A beautiful, sensitive, reverent performance. Fischer allows Bach to speak with no unnecessary flourishes. Padmore as the Evangelist is superb, and the other soloists and choirs are near perfect. And of course the Concertgebouw orchestral musicians are absolutely first class.
Filmed at the Vienna State Opera in 2005, Andrei Serban's production of Massenet's opera with a late 18th century setting pushes the action forwards to the 1950's,with the visuals exemplifying that decade with precision.With as much delicacy on display as naked passion,his(Alverez)morbid poet is outstandingly realised both vocally and dramatically. Together with Erod's dour Albert and Ileana Tonca's Sophie-clearly in love with Werther herself-the drama is set out with unusual clarity and realism.Philippe Jordan ensures that Massenet's pent-up emotion explodes exactly on cue,its expressive power providing impossible to resist.
Live 1973 concert performances by celebrated Polish-American virtuoso concert pianist Arthur Rubinstein, with the Concertgebouw Orchestra under conductor Bernard Haitink. Filmed in August 1973 at the Concertgebouw in Amsterdam, the performances include Beethoven's Third Piano Concerto, in C minor, op. 37; and Brahms's First Piano Concerto, in D minor, op. 15. These are followed by four short pieces for solo piano, by Schubert, Brahms, and Chopin. The 2008 DVD release by Deutsche Grammophon also includes a short documentary, "Rubinstein at 90", an interview with Robert MacNeil, filmed at Rubinstein's home in Paris in 1977.
An excellent performance of this delightful opera. The principals are superb, especially the sisters. Bruscantini as Don Alfonso is past his prime, but he knows and understands the role inside out, so one does not even notice his vocal limitations. Araiza is in top form as Ferrando, and Morris makes virile Guglielmo. The only disappointment is Battle as Despina. Unlike her partners, she does not have feel for the Mozart ensemble, and her vocal mannerisms are totally unbecoming. How the producers allowed that to happen is a mystery. Muti's conducting is terrific, much better than on his La Scala video, where he is uninvolved.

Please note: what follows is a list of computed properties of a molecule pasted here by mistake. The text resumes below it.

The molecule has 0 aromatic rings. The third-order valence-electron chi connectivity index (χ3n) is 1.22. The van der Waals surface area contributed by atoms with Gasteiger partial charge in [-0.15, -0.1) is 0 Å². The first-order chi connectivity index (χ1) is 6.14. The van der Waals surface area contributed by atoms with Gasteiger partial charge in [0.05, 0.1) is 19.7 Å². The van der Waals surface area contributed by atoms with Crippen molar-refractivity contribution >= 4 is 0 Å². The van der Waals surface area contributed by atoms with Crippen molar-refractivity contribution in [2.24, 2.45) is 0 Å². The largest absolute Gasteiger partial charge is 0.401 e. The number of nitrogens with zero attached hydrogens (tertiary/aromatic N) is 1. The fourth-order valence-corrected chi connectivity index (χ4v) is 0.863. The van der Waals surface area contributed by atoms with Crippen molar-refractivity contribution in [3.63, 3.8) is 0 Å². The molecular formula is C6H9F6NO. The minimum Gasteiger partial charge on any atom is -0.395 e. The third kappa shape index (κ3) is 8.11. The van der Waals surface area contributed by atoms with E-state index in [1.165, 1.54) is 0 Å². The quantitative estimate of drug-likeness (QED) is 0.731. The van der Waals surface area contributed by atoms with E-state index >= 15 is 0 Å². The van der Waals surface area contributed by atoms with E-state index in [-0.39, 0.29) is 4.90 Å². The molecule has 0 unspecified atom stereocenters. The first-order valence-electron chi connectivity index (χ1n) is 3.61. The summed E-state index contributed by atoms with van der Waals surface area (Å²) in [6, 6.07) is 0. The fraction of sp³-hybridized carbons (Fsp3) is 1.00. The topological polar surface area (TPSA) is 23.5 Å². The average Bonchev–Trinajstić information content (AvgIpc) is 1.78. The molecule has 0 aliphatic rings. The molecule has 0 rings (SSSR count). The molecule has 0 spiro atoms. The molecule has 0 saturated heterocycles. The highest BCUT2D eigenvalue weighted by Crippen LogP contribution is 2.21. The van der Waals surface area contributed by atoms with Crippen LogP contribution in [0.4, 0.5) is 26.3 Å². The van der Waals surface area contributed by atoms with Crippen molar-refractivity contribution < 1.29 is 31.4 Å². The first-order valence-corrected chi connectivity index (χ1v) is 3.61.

This was Domingo's last set of performances as Otello in La Scala. In spite of his relatively advanced age, he is still in excellent form, both vocally and in terms of stage presence. Nucci is also his usual self, delivering a performance of very high standard. Barbara Frittoli is an excellent Desdemona, in good voice and gives a very moving performance. Muti conducts with great emotion and tight accuracy, conveying the full orchestral drama of the score.
Stage director Jean-Louis Grinda and the Opéra de Monte-Carlo present Verdi’s early smash hit opera Ernani. Ramon Vargas heads up an incredible cast in the heroic title role and maestro Daniele Callegari leads the Monte Carlo Philharmonic Orchestra in the sumptuous melodies of Verdi’s score.
One of the lesser known works by Giuseppe Verdi, Simon Boccanegra is regarded by most opera lovers as one of his finest. The action takes place in the 14th century and deals with the political and personal rivalry between the corsair Simon Boccanegra, who has been elected Doge of Genoa with the help of the plebeian vote, and the local nobleman, Jacopo Fiesco. Arthaus presents a visually alert, musically sensitive and disturbingly coherent (Der Standard) production of the piece on DVD. The staging was directed by one of the giants of the European theatre, Peter Stein. His fondness for atmospherically dense spaces in which the characters can fully develop is particularly well brought out in his Vienna production, not least because he had at his disposal two remarkable singing actors for the principal male roles, Thomas Hampson and Ferruccio Furlanetto.